Muslims face stark choice: join talks or accept defeat
Sunday 25 July 1993
The advice reflects a deepening mood of resignation among the allies that, as Serb forces tighten their hold on Sarejevo, the military position of the Muslims has become hopeless, and that surrender may be forced upon them in a matter of weeks. It is also a final signal to the Bosnian government that it should abandon any hope of last-minute military intervention by the West.
'We are explaining to them that they have only two alternatives: to continue fighting in a deteriorating situation or start negotiating,' a senior Western official confirmed in Washington.
But even as the advice was issued, there were suggestions that the Serbian leadership was considering boycotting the talks, preferring to crush the Muslims militarily.
The Geneva talks, which the Bosnian government agreed to attend on Tuesday if today's ceasefire in Sarajevo holds, are based on a joint Serbian-Croatian plan that would partition Bosnia's territory into Serbian, Croatian and Bosnian Muslim mini-states.
'I question whether a meeting at this juncture could be called negotiations without misusing the word,' the Bosnian Serb leader, Radovan Karadzic, said in a letter to the co-chairmen of the talks, Lord Owen and Thorvald Stoltenberg. He suggested instead that the talks should be postponed indefinitely.
This possibility, in the light of the White House position, has caused an outcry and increased pressure on the Clinton administration for action.
In an open letter drafted by Representative Frank McCloskey, a Democrat, a group of 78 Congressmen urged Mr Clinton to use force to break the siege of Sarajevo. 'We are writing this open letter to appeal to you to take the immediate action necessary to save the 380,000 residents of Sarajevo from a humanitarian disaster of immense magnitude.' It asked the President to issue a 72-hour deadline for the Serbs to cease fire, withdraw from positions surrounding the city and remove their blockades, or face action by Nato warplanes.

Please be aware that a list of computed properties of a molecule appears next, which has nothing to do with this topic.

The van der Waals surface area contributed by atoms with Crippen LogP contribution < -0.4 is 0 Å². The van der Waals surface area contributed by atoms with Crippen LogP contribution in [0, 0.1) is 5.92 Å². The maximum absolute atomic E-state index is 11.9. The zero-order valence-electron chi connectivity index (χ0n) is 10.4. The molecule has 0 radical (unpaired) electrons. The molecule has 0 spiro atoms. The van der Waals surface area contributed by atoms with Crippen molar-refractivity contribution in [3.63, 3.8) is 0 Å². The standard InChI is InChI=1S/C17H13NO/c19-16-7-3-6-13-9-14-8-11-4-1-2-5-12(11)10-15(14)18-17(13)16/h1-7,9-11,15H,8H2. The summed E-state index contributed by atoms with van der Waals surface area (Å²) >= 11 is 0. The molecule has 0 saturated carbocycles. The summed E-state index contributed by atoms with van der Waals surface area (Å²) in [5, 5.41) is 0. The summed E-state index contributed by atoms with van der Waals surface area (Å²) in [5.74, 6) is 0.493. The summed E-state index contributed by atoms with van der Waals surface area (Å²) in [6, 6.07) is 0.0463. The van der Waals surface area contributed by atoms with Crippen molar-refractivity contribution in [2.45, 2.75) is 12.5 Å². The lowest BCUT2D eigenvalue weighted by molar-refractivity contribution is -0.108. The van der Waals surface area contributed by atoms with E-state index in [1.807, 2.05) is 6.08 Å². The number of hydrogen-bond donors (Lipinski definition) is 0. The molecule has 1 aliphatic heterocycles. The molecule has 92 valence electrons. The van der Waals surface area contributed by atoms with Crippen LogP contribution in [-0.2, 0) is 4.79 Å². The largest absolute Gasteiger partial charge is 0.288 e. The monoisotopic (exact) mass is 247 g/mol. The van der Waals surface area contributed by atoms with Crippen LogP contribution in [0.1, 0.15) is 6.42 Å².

The US Secretary of State, Warren Christopher, caused uproar last week when he all but admitted that Washington had given up hope of helping Bosnia to repel the Serbian and Croatian onslaught. The US, he told journalists on Wednesday, is 'doing all it can consistent with our national interests'.
The American Jewish Congress, in a letter to Mr Clinton, criticised Mr Christopher's remarks. 'The cold indifference to the massive human catastrophe in Bosnia expressed by your administration's policy constitutes a betrayal of fundamental American values, no less than America's national interest,' the group said.
On Thursday, President Clinton attempted to dress up Mr Christopher's remarks in more positive language. 'That is not true that we are giving up on it . . . We have aggressively committed ourselves to the process in Geneva,' the President insisted. 'We are continuing to work with the Europeans on other options.'
Although Mr Clinton has endorsed lifting the arms embargo on Bosnia and using air strikes to help to protect Muslim enclaves, he has in effect stopped pushing for that strategy in the face of European opposition. The remaining options appear to be those already agreed and implemented: economic sanctions against Serbia and enforcement of the Bosnia no-fly zone. The only possible new initiative may be to activate allied plans to provide Nato air cover for UN forces protecting the six remaining 'safe havens' in Bosnia.
Should a peace plan arise out of Geneva, the US may once again have to decide whether to send ground troops to the region. President Clinton has said only that America would 'participate' in the implementation of any truce.
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